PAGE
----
In order to support a claim of medical malpractice, expert testimony will most likely be necessary to show (a) the applicable standard of care; (b) the breach of the standard of care; and (c) that the breach in the standard of care caused injury to the plaintiff.
Some of the criteria for determining whether a witness can be considered an expert witness are:
(a) relationship of the professional specialty of the witness to the medical problem and type of treatment administered in the case;
(b) whether the witness devotes a substantial amount of time to the practice of medicine, teaching or university based research in the areas giving rise to the type of treatment administered in the case;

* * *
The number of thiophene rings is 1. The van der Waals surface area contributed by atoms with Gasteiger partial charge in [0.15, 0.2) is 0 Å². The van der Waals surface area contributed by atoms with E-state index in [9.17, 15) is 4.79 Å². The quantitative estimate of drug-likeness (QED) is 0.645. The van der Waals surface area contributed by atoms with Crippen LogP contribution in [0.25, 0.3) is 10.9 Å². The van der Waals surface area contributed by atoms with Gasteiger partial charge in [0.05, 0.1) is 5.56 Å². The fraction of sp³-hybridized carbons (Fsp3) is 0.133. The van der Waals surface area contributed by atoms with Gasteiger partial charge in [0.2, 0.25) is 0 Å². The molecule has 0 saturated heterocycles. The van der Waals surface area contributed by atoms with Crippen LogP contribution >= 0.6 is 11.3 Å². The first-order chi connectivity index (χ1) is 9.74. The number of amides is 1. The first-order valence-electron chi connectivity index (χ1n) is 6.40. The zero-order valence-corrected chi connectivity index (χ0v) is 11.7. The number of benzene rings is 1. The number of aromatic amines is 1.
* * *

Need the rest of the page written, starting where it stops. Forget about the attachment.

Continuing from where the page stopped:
(c) whether the witness is licensed in the same area as the the defendant doctor;
(d) with a non-specialist defendant, whether the witness is sufficiently familiar with the standard of care at issue.
Expert testimony on the issue of causation and injury to the plaintiff does not need to be from a doctor practicing in the same school of medicine as the defendant.